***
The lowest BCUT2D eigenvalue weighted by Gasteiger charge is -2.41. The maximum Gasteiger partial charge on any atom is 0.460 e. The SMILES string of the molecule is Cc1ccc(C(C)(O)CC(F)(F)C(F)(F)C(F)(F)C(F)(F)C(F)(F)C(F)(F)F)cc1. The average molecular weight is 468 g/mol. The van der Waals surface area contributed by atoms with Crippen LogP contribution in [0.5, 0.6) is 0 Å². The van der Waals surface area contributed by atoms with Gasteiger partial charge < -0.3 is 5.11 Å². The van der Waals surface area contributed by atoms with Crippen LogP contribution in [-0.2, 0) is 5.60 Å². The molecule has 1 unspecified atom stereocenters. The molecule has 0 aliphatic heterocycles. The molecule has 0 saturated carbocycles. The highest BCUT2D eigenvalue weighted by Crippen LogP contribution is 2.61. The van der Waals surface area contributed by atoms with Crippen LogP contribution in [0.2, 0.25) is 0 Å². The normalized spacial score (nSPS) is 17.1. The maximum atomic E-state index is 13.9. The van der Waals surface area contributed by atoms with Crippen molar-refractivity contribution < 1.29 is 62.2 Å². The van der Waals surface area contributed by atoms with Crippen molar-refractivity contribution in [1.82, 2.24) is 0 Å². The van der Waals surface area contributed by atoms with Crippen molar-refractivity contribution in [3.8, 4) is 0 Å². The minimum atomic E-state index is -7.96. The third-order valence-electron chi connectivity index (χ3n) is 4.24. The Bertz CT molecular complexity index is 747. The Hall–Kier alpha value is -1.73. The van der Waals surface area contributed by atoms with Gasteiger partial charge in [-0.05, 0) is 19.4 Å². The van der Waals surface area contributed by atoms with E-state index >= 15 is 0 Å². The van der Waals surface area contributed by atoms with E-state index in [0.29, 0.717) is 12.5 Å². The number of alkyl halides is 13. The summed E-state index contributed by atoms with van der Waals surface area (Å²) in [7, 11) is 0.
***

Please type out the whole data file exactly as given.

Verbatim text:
The lowest BCUT2D eigenvalue weighted by Gasteiger charge is -2.41. The maximum Gasteiger partial charge on any atom is 0.460 e. The SMILES string of the molecule is Cc1ccc(C(C)(O)CC(F)(F)C(F)(F)C(F)(F)C(F)(F)C(F)(F)C(F)(F)F)cc1. The average molecular weight is 468 g/mol. The van der Waals surface area contributed by atoms with Crippen LogP contribution in [0.5, 0.6) is 0 Å². The van der Waals surface area contributed by atoms with Gasteiger partial charge < -0.3 is 5.11 Å². The van der Waals surface area contributed by atoms with Crippen LogP contribution in [-0.2, 0) is 5.60 Å². The molecule has 1 unspecified atom stereocenters. The molecule has 0 aliphatic heterocycles. The molecule has 0 saturated carbocycles. The highest BCUT2D eigenvalue weighted by Crippen LogP contribution is 2.61. The van der Waals surface area contributed by atoms with Crippen LogP contribution in [0.2, 0.25) is 0 Å². The normalized spacial score (nSPS) is 17.1. The maximum atomic E-state index is 13.9. The van der Waals surface area contributed by atoms with Crippen molar-refractivity contribution < 1.29 is 62.2 Å². The van der Waals surface area contributed by atoms with Crippen molar-refractivity contribution in [1.82, 2.24) is 0 Å². The van der Waals surface area contributed by atoms with Crippen molar-refractivity contribution in [3.8, 4) is 0 Å². The minimum atomic E-state index is -7.96. The third-order valence-electron chi connectivity index (χ3n) is 4.24. The Bertz CT molecular complexity index is 747. The Hall–Kier alpha value is -1.73. The van der Waals surface area contributed by atoms with Gasteiger partial charge in [-0.05, 0) is 19.4 Å². The van der Waals surface area contributed by atoms with E-state index >= 15 is 0 Å². The van der Waals surface area contributed by atoms with E-state index in [0.29, 0.717) is 12.5 Å². The number of alkyl halides is 13. The summed E-state index contributed by atoms with van der Waals surface area (Å²) in [7, 11) is 0.